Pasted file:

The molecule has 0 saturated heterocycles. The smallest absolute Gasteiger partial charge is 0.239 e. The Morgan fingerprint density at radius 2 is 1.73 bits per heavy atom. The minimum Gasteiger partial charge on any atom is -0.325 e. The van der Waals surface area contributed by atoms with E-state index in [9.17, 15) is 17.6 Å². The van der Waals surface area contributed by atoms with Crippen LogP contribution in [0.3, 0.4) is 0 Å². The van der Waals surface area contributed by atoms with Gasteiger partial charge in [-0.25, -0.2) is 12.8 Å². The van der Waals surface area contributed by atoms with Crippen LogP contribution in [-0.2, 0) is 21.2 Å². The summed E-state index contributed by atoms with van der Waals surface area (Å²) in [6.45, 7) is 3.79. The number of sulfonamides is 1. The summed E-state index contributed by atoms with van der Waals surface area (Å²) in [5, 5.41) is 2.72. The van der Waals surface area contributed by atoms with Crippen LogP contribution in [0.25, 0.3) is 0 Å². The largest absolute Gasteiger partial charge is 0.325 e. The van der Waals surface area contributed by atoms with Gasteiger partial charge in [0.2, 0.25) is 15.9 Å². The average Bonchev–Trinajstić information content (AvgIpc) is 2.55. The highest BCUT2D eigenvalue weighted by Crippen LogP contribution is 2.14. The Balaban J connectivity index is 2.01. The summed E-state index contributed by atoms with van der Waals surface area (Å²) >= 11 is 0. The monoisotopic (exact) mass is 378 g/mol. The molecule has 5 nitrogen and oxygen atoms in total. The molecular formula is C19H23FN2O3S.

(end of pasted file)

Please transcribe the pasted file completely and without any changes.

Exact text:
The molecule has 0 saturated heterocycles. The smallest absolute Gasteiger partial charge is 0.239 e. The Morgan fingerprint density at radius 2 is 1.73 bits per heavy atom. The minimum Gasteiger partial charge on any atom is -0.325 e. The van der Waals surface area contributed by atoms with E-state index in [9.17, 15) is 17.6 Å². The van der Waals surface area contributed by atoms with Crippen LogP contribution in [0.3, 0.4) is 0 Å². The van der Waals surface area contributed by atoms with Gasteiger partial charge in [-0.25, -0.2) is 12.8 Å². The van der Waals surface area contributed by atoms with Crippen LogP contribution in [-0.2, 0) is 21.2 Å². The summed E-state index contributed by atoms with van der Waals surface area (Å²) in [6.45, 7) is 3.79. The number of sulfonamides is 1. The summed E-state index contributed by atoms with van der Waals surface area (Å²) in [5, 5.41) is 2.72. The van der Waals surface area contributed by atoms with Crippen LogP contribution in [0.25, 0.3) is 0 Å². The largest absolute Gasteiger partial charge is 0.325 e. The van der Waals surface area contributed by atoms with Gasteiger partial charge in [0.2, 0.25) is 15.9 Å². The average Bonchev–Trinajstić information content (AvgIpc) is 2.55. The highest BCUT2D eigenvalue weighted by Crippen LogP contribution is 2.14. The Balaban J connectivity index is 2.01. The summed E-state index contributed by atoms with van der Waals surface area (Å²) >= 11 is 0. The monoisotopic (exact) mass is 378 g/mol. The molecule has 5 nitrogen and oxygen atoms in total. The molecular formula is C19H23FN2O3S.